Verse > Padraic Colum > Anthology of Irish Verse
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Padraic Colum (1881–1972).  Anthology of Irish Verse.  1922.
 
51. The Sleep-Song of Grainne Over Dermuid
 
When fleeing from Fionn Mac Cumhaill
 
By Eleanor Hull (Translated)
 
 
SLEEP a little, a little little, thou needst feel no fear or dread,
Youth to whom my love is given, I am watching near thy head.
 
Sleep a little, with my blessing, Dermuid of the lightsome eye,
I will guard thee as thou dreamest, none shall harm while I am by.
 
Sleep, O little lamb, whose homeland, was the country of the lakes,        5
In whose bosom torrents tremble, from whose sides the river breaks.
 
Sleep, as slept the ancient poet, Dedach, minstrel of the South,
When he snatched from Conall Cernach Eithne of the laughing mouth.
 
Sleep as slept the comely Finncha ’neath the falls of Assaroe,
Who, when stately Slaine sought him, laid the Hard-head Failbe low.        10
 
Sleep in joy, as slept fair Aine, Gailan’s daughter of the west,
Where, amid the flaming torches, she and Duvach found their rest.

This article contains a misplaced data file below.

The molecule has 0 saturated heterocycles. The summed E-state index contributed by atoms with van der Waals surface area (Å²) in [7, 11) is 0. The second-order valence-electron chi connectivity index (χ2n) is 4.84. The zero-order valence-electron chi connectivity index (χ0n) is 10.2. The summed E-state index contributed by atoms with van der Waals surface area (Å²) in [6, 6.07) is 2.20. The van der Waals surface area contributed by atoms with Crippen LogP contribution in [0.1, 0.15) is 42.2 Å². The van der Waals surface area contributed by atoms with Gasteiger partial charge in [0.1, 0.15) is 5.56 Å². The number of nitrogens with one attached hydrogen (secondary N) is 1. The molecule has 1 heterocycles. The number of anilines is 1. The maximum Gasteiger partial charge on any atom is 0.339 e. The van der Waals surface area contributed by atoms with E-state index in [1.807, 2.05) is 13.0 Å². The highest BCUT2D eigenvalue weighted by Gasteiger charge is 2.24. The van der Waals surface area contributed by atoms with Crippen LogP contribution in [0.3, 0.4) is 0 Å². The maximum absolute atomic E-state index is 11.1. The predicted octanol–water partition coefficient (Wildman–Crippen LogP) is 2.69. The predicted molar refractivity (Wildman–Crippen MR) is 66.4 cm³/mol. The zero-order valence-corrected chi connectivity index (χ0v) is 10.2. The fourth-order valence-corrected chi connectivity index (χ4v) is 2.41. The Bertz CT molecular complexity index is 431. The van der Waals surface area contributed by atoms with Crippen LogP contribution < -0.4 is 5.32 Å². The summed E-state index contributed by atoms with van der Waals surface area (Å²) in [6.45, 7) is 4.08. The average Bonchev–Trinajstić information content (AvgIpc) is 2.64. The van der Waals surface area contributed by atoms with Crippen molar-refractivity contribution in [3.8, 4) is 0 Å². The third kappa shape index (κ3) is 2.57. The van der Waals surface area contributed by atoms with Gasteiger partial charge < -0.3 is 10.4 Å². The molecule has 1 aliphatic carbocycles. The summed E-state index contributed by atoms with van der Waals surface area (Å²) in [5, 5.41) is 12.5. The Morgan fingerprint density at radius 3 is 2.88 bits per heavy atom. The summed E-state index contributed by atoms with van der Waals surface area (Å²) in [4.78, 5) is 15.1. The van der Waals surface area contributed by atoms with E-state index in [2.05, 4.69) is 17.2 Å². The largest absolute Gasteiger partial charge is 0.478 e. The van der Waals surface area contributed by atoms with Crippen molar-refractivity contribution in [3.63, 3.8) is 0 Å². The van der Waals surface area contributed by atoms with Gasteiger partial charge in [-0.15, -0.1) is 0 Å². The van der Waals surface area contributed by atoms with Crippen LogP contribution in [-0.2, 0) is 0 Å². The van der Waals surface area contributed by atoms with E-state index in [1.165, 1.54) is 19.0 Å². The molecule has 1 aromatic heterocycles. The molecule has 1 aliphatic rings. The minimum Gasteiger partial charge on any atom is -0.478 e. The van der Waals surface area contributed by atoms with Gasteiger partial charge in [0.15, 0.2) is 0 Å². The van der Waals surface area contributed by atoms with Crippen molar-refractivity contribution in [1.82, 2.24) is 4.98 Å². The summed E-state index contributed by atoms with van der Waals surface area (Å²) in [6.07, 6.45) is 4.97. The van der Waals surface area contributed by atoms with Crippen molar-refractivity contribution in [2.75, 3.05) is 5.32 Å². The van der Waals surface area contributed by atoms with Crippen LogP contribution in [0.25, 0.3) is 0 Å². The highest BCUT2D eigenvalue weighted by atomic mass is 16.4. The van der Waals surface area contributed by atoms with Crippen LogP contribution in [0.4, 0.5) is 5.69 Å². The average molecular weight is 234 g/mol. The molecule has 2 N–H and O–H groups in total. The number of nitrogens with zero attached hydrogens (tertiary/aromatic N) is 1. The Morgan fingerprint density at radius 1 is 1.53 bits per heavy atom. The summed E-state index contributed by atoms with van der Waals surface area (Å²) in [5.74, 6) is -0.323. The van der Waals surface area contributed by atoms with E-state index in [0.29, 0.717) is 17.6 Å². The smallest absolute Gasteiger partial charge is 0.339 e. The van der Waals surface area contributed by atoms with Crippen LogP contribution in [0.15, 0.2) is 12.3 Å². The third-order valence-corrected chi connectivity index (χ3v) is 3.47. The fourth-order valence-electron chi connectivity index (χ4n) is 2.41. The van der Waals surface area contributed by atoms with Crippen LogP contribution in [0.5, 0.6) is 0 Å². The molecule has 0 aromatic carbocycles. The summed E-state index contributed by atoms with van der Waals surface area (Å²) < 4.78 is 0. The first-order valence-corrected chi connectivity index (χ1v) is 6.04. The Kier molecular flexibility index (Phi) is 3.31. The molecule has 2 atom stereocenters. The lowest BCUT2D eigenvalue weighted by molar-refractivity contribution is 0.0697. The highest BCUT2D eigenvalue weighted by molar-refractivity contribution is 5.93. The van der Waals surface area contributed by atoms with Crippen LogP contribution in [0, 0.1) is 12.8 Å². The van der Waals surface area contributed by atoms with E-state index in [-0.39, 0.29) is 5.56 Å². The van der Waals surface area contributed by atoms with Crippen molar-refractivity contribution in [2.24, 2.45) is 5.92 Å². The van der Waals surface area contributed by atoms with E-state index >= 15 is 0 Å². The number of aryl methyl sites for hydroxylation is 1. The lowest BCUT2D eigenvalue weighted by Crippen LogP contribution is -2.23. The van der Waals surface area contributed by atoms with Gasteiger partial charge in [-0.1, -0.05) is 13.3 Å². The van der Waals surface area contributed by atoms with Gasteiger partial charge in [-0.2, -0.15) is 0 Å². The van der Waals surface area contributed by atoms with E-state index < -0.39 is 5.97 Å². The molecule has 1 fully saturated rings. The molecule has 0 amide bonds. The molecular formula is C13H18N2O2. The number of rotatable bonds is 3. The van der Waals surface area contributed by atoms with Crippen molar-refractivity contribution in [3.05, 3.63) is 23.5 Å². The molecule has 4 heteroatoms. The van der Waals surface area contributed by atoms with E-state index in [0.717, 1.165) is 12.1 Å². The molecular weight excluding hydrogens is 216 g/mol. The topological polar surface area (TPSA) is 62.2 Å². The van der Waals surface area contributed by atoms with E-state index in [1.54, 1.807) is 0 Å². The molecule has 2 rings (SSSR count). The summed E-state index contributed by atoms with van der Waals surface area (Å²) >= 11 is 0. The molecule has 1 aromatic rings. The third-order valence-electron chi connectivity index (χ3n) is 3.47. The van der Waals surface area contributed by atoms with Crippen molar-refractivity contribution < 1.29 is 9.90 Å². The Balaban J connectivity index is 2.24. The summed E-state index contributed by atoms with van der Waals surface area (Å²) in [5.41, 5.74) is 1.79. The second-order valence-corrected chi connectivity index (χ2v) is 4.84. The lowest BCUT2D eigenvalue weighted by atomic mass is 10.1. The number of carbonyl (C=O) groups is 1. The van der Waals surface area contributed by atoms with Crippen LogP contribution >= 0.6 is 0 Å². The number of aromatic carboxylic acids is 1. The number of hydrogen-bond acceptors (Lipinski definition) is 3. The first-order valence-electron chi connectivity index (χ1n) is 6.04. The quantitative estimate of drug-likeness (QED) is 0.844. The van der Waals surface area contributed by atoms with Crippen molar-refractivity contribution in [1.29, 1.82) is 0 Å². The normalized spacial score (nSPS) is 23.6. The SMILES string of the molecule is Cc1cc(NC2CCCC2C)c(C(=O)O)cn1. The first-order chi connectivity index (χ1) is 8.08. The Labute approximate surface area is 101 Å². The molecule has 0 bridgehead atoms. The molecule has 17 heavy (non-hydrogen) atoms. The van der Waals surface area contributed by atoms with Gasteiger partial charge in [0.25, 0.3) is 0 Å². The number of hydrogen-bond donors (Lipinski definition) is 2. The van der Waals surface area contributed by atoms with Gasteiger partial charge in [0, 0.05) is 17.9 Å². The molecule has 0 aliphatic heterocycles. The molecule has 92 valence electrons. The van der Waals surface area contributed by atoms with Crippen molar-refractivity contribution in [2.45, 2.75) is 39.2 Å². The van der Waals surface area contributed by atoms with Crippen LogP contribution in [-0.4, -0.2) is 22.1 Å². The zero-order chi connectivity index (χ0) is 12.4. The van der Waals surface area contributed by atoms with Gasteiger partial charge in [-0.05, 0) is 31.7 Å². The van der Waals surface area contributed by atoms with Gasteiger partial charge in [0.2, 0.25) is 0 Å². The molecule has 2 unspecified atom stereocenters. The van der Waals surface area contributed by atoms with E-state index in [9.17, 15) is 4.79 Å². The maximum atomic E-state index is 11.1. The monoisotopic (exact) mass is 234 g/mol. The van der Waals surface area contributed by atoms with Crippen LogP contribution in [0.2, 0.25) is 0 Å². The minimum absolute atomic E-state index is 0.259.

Sleep as Degha, who in triumph, ere the sun sang o’er the land,
Stole the maiden he had craved for, plucked her from fierce Deacall’s hand.
 
Fold of Valour, sleep a little, Glory of the Western world;        15
I am wondering at thy beauty, marvelling how thy locks are curled.
 
Like the parting of two children, bred together in one home,
Like the breaking of two spirits, if I did not see thee come.
 
Swirl the leaves before the tempest, moans the night-wind o’er the lea,
Down its stony bed the streamlet hurries onward to the sea.        20
 
In the swaying boughs the linnet twitters in the darkling light,
On the upland wastes of heather wings the grouse its heavy flight.
 
In the marshland by the river sulks the otter in his den;
While the piping of the peeweet sounds across the distant fen.
 
On the stormy mere the wild-duck pushes outward from the brake,        25
With her downy brood beside her seeks the centre of the lake.
 
In the east the restless roe-deer bellows to his frightened hind;
On thy track the wolf-hounds gather, sniffing up against the wind.
 
Yet, O Dermuid, sleep a little, this one night our fear hath fled,
Youth to whom my love is given, see, I watch beside thy bed.        30
 
The original of this beautiful poem is given in “Dunaire Finn” (The Poem Book of Finn) in the Irish Texts Society’s publications. Grainne, the affianced wife of Fionn MacCumhal, is flying with Dermuid, one of Fionn’s band. The linnet twitters, the grouse flies, the wild duck pushes out from the stream—everything around signals to Grainne that pursuers are close. The poem is wonderfully dramatic in its blend of affection and alarm, all set to the soothing measure of a lullaby.
 

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